Name: Tony DeRosa, '09
Majors:
Leadership Studies, Political Science, Latin American and Iberian Studies
Academics:
Phi Beta Kappa, ODK, Pi Sigma Alpha, Golden Key, Sigma Delta Pi, Phi Beta Delta
Activities:
FIJI, JSGA

The title of your senior honors thesis is "Deliberative Democracy at the Local Level." How did you first become interested in the topic?

I first became interested in the topic in the spring of my junior year when I took the course Contemporary Debates in Democratic Theory with Dr. Thad Williamson. Of all the material we covered, the idea of citizen deliberation as a vehicle to better public policy outcomes stood out. 

Regarding the local dimension of my research, I argue that social capital — or the bonds that tie citizens together — is best strengthened by deliberation at the level of a city or town. Local politics, while imperfect, is less likely to devolve into partisan bickering and people have a common frame of reference within their own communities.

What is deliberative democracy? How is it different than just talking about politics?  

Mere political talk, as some deliberative democrats refer to it, lacks many of the traits that deliberative democrats argue are essential for good deliberation. Formal deliberation is more inclusive, structured, and is a deeper form of engagement. Also, deliberative democracy hopes to bring citizens together to make actual decisions that will be implemented either through the power vested in a group or by confronting government with the group's decision. Political talk rarely involves anything concrete and is typically informal discussion among friends and family, or the type of conversation on political message boards online.

How does your research relate to leadership?  

Whereas deliberative democracy is a characteristically horizontal, egalitarian theory, it appears that leaders must necessarily emerge if deliberation is to go anywhere. So while deliberative democrats are wary of the role of "leader," the success of deliberation in the real world will be contingent on sound leadership.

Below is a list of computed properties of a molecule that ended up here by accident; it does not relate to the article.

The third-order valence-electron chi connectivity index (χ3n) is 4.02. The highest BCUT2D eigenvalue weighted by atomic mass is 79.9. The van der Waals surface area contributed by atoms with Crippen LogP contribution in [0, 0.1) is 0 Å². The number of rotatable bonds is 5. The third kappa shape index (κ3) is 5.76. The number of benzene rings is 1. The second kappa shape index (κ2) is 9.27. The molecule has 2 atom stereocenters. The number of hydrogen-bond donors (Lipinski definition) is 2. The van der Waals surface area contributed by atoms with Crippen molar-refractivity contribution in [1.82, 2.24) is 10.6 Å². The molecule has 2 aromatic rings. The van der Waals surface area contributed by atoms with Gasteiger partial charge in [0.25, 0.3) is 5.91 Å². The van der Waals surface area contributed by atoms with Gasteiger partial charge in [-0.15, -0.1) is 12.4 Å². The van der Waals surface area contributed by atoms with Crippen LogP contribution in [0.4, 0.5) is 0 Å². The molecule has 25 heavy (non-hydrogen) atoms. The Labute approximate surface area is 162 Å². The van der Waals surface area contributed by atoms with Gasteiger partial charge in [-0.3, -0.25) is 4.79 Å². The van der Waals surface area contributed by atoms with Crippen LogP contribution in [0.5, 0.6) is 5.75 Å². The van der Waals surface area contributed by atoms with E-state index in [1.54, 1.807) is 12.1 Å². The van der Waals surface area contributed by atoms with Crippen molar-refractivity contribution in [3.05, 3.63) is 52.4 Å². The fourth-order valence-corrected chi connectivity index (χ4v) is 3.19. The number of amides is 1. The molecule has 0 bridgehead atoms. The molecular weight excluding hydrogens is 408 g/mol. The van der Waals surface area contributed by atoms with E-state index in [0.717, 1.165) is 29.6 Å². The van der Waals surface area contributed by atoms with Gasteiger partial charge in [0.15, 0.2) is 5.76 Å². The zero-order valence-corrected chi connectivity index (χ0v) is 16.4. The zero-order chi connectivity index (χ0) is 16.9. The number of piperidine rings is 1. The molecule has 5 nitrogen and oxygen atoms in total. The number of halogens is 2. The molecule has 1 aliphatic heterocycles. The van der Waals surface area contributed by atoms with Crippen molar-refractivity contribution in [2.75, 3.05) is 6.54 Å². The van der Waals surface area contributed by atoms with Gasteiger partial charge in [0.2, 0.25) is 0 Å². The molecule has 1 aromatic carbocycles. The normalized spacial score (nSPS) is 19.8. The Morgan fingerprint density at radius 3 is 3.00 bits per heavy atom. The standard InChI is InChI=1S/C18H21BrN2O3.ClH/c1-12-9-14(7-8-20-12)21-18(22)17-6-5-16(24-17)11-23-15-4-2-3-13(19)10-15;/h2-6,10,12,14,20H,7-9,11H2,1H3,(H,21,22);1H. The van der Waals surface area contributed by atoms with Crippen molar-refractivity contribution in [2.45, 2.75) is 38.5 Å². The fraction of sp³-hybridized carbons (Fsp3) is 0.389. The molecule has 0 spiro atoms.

How has doing this research benefited you and added to your academic experience at Jepson and at UR?

This research has complemented my study of democratic theory and allowed me to gain insight into the growing body of empirical work on deliberation. This was by far the most elaborate project I have ever undertaken, so it was a valuable experience. The most fascinating thing to me was finding connections between deliberative democracy and disciplines represented within the Jepson curriculum, such as social psychology and political theory. The fact that my conclusion ultimately dealt directly with a leadership challenge was both exciting and surprising.

What made you decide to go the honors route?

The advice of trusted professors made the difference in my decision to go forward with the project. They convinced me that it would be a good decision and valuable to my academic development. They were right!

What are your plans for next year?

I will be teaching Spanish, most likely at the high school level, in Connecticut under the Teach For America program for the next two years. Afterwards, I plan to seek a Ph.D. in Political Theory, ideally with one of the many professors working on deliberative democracy.

Summer 2009